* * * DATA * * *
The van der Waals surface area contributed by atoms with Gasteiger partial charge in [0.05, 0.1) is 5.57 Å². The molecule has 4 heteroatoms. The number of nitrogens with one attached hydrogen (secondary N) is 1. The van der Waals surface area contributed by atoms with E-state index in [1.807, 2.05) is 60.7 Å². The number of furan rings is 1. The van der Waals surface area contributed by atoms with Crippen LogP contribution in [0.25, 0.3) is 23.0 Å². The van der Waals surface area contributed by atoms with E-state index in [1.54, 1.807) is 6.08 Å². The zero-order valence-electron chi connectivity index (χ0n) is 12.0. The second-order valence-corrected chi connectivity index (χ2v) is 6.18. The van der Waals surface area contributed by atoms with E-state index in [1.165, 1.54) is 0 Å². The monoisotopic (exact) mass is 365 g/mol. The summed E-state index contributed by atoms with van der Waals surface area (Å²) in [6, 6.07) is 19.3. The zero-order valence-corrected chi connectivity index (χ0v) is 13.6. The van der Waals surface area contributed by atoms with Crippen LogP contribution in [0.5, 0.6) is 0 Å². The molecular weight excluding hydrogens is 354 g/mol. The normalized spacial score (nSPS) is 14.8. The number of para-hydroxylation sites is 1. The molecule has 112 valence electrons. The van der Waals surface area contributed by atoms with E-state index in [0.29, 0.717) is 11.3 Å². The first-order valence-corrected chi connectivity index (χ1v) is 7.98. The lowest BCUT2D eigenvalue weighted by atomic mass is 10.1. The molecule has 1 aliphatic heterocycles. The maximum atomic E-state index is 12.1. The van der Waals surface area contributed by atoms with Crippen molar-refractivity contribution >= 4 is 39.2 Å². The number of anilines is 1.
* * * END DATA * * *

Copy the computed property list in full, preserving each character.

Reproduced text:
The van der Waals surface area contributed by atoms with Gasteiger partial charge in [0.05, 0.1) is 5.57 Å². The molecule has 4 heteroatoms. The number of nitrogens with one attached hydrogen (secondary N) is 1. The van der Waals surface area contributed by atoms with E-state index in [1.807, 2.05) is 60.7 Å². The number of furan rings is 1. The van der Waals surface area contributed by atoms with Crippen LogP contribution in [0.25, 0.3) is 23.0 Å². The van der Waals surface area contributed by atoms with E-state index in [1.54, 1.807) is 6.08 Å². The zero-order valence-electron chi connectivity index (χ0n) is 12.0. The second-order valence-corrected chi connectivity index (χ2v) is 6.18. The van der Waals surface area contributed by atoms with E-state index in [1.165, 1.54) is 0 Å². The monoisotopic (exact) mass is 365 g/mol. The summed E-state index contributed by atoms with van der Waals surface area (Å²) in [6, 6.07) is 19.3. The zero-order valence-corrected chi connectivity index (χ0v) is 13.6. The van der Waals surface area contributed by atoms with Crippen LogP contribution in [0.5, 0.6) is 0 Å². The molecular weight excluding hydrogens is 354 g/mol. The normalized spacial score (nSPS) is 14.8. The number of para-hydroxylation sites is 1. The molecule has 112 valence electrons. The van der Waals surface area contributed by atoms with E-state index in [0.29, 0.717) is 11.3 Å². The first-order valence-corrected chi connectivity index (χ1v) is 7.98. The lowest BCUT2D eigenvalue weighted by atomic mass is 10.1. The molecule has 1 aliphatic heterocycles. The maximum atomic E-state index is 12.1. The van der Waals surface area contributed by atoms with Crippen molar-refractivity contribution >= 4 is 39.2 Å². The number of anilines is 1.